A landmark bill to permit gay couples as well as single men and women in Israel to obtain surrogacy services overcame a major hurdle Sunday when it was approved by the cabinet, overturning an appeal by Housing Minister Uri Ariel. The legislation is set to be presented for a Knesset vote at a later date, and will likely pass into law.

Members of the Jewish Home party opposed the passage of the bill, while the remaining MKs supported it.

The proposed legislation would grant the same benefits afforded to heterosexual couples in Israel, and further extend surrogacy rights, allowing married women to serve as surrogate mothers.

The age of eligible surrogate mothers would be raised from 36 to 38. However, the bill stipulates that individuals seeking surrogacy must be under the age of 54, and would only offer services for up to two children.

Health Minister Yael German hailed the decision, which she said paved the way for “longed-for equality in Israeli society.”

“We promised and we came through [on that promise],” she said. “This is a day of good tidings. The bill strikes a balance between the desire and the right of everyone to be a parent, and between the preservation of surrogacy and its rights.”

“This is an important step toward changing the face of Israeli society, and raising awareness,” Yesh Atid MK Ofer Shelah said. “The surrogacy law is a significant process toward equality and openness, and from the moment it was presented by the health minister, we promised we would fight without compromising until it passes in the cabinet and Knesset. We kept this promise, despite a political struggle that wasn’t simple, and we will continue to keep it until it becomes part of Israeli law.”

The Ministerial Committee for Legislation approved the bill in March; however, due to Ariel’s appeal the advancement of the bill was temporarily suspended.

Israeli restrictions on surrogacy have prompted many same-sex couples to fly abroad in order to obtain a surrogate mother, a process both costly and complicated.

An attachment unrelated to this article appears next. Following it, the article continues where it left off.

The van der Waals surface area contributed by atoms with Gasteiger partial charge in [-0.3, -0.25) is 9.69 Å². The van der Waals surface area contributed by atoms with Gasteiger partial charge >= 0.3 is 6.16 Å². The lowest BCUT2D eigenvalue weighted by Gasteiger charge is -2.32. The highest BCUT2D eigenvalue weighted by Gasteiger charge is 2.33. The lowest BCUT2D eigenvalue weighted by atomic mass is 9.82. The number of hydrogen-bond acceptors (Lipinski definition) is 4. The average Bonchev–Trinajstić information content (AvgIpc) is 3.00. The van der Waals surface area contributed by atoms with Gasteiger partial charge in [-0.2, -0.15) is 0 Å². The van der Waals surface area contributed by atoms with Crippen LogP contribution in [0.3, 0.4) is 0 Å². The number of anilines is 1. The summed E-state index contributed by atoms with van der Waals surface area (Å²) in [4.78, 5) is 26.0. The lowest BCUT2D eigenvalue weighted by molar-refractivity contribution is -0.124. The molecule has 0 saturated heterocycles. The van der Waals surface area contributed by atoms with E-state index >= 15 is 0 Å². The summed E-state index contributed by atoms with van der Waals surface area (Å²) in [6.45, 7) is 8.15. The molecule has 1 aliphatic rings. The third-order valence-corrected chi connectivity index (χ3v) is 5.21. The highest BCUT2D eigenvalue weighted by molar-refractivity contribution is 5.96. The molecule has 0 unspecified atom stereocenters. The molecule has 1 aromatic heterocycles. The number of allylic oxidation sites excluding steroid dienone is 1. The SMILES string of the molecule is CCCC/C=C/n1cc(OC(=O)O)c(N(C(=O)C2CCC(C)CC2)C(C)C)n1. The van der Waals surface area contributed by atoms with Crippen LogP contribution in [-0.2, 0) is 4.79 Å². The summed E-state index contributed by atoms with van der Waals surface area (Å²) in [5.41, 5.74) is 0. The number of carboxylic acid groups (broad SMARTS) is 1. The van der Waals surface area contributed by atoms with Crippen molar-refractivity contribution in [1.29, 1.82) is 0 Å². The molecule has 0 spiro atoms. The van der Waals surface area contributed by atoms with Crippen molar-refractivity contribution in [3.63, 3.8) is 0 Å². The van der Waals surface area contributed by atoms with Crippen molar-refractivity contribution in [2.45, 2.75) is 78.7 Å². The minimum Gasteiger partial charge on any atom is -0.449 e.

The prime destination for foreign surrogacy used to be India until last year, when that country made it illegal to be a surrogate for same-sex couples. Thailand was another favored location, but a recently introduced Thai law under which babies are automatically granted citizenship according to the citizenship of their birth mothers complicated matters.

Eran Pnini Koren and Avi Koren, a gay Israeli couple, with their child conceived through the surrogacy procedure in Thailand. (photo credit: Facebook)

Eran Pnini Koren and Avi Koren, a gay Israeli couple, with their child conceived through the surrogacy procedure in Thailand. (photo credit: Facebook)

In January, following an incident in which several same-sex couples were temporarily stuck in Thailand with their newborn or soon-to-be-born babies, a government statement instructed Israeli homosexual couples to avoid surrogacy procedures in the Asian country, and warned that as of November 30, 2014, the Israeli government would no longer provide assistance to parents of babies born there.

Israel suffers from a shortage of surrogate mothers. Between 2007 and 2012, the Walla news site reported, 313 Israelis found surrogate mothers abroad, compared to only 228 in Israel. The imbalance has become even more pronounced recently: In 2012, 126 people went through the process abroad, while only 41 did so in Israel.